If you are ripping material that is longer than a couple feet, use extra roller stands for infeed and outfeed support. With the extra support you can concentrate on guiding the board and not so much on supporting the weight.  Using a featherboard will help with control.
Logged

-Paul VanSlyke - Cheers from Deposit,NY
nella
House Bee
**
Offline Offline

Posts: 189

Location: Allentown, Pa.


« Reply #9 on: February 11, 2010, 11:17:43 PM »

Before you follow Doak's instructions make sure that the fence is perfectly aligned with the machined grove that the t-square rides in on the saw table top, then slide the fence againest the saw blade to see that the teeth are touching on the front side and back side or use a feelers gauge. If the teeth don't touch in the front and back don't change the fence setting, adjust the saw mounting underneath the table top so the blade is perfectly aligned with the fence. That will make the fence, saw blade and t-square in perfect alignment.
Logged
doak
Super Bee
*****
Offline Offline

Gender: Male
Posts: 1788

Location: Central Ga. 35 miles north of Macon


« Reply #10 on: February 11, 2010, 11:41:02 PM »

Thanks nella, I needed that. Don't know why I assumed it was already there. :)doak
Logged
nella
House Bee
**
Offline Offline

Posts: 189

Location: Allentown, Pa.


« Reply #11 on: February 12, 2010, 12:05:15 AM »

Hi Doak, that wasn't meant to be critical, just trying to pass on some things that I had to learn the hard way!! Cry
Logged
doak
Super Bee
*****
Offline Offline

Gender: Male
Posts: 1788

Location: Central Ga. 35 miles north of Macon


« Reply #12 on: February 12, 2010, 12:31:04 AM »

Didn't take critical. I am very good about overlooking the obvious. :)doak
Logged
Two Bees
Field Bee
***
Offline Offline

Gender: Male
Posts: 614


Location: Central NC


« Reply #13 on: February 12, 2010, 08:17:33 AM »

Thanks everyone!  Lots of good suggestions!

I don't think that I have ever checked the alignment the way described.  In addition, the inflow and outflow support is something that I had not thought about doing.

One thing that I had thought about doing is using two fences to form kind of a channel to slide the board through to the blade.  Maybe that would reduce the tendency for the long board to shift to the left or right while feeding it through the blade.

Has anyone done this?

Logged

"Don't know what I'd do without that boy......but I'm sure willin' to give it a try!"
J.D. Clampett commenting about Jethro Bodine.
contactme_11
House Bee
**
Offline Offline

Gender: Male
Posts: 344

Location: Springfield, MA


« Reply #14 on: February 12, 2010, 08:40:44 AM »

Don't do this. If the board does start to bind or kick you could get really hurt. Use one fence and if you can't do it yourself have someone help hold the board weight from the feed or discharge side.
One thing that I had thought about doing is using two fences to form kind of a channel to slide the board through to the blade.  Maybe that would reduce the tendency for the long board to shift to the left or right while feeding it through the blade.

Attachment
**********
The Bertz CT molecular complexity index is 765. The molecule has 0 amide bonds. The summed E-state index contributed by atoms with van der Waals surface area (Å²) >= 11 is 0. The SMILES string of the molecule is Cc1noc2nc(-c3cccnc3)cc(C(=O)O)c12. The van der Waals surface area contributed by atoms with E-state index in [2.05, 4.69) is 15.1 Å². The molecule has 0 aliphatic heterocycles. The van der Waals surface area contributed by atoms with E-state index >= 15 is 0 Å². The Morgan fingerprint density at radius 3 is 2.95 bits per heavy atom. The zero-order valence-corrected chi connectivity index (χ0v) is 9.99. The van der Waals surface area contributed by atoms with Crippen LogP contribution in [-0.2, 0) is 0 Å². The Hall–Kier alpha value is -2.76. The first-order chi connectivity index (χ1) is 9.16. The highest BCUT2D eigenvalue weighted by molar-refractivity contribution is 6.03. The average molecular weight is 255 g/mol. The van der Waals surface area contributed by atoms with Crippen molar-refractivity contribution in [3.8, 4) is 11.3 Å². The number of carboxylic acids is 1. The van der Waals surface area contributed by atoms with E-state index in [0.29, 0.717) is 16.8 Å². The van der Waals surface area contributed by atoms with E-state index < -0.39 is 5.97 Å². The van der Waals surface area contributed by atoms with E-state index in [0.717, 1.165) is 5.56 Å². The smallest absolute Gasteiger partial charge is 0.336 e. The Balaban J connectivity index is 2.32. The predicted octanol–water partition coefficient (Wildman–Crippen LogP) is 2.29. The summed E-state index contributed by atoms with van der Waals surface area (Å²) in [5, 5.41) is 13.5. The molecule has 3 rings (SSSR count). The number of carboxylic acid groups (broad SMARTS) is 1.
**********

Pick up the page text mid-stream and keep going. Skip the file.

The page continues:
Has anyone done this?


Logged
Irwin
Super Bee
*****
Offline Offline

Gender: Male
Posts: 2343


Location: Lakeside OR

howdy all


« Reply #15 on: February 12, 2010, 09:48:02 AM »

I've had good luck with Irwin blades. Decent price, thin kerf, combination.

If you are ripping material that is longer than a couple feet, use extra roller stands for infeed and outfeed support. With the extra support you can concentrate on guiding the board and not so much on supporting the weight.  Using a featherboard will help with control.
Thank's I like the Irwin blades too.


                                            Irwin
Logged

Fight organized crime!  Re-elect no one.
cam
House Bee
**
Offline Offline

Gender: Male
Posts: 100

Location: Millbury Massachusetts USA


WWW
« Reply #16 on: February 12, 2010, 04:13:42 PM »

I like the Woodworker II from Forrest - stays sharp for over a year at a time and I do a LOT of sawing [cabinet builder] using soft and hard woods. Also, Forrest resharpens them at a very reasonable price. I have 2 and one is about 10 years old, the other is about 5 years old.
Logged

circle7 honey and pollination
danno
Super Bee
*****
Offline Offline

Gender: Male
Posts: 2237


Location: Ludington, Michigan


« Reply #17 on: February 18, 2010, 09:16:09 AM »

I buy cheap carbide tipped blades when on sale at Menards. Buy one 12.00 and get one free.  I'll get 6 or 8 and stock up.   We have 2 companies that sharpen then but its expensive so I just buy cheap and junk them when there dull
Logged
Pages: [1]   Go Up
  Print  
 
Jump to:  

Beemaster's Beekeeping Ring
Previous | Home | Join | Random | Next
Powered by MySQL Powered by PHP Powered by SMF 1.1.19 | SMF © 2013, Simple Machines | Sitemap Valid XHTML 1.0! Valid CSS!
Page created in 0.524 seconds with 22 queries.

Google visited last this page July 24, 2014, 02:21:09 PM
anything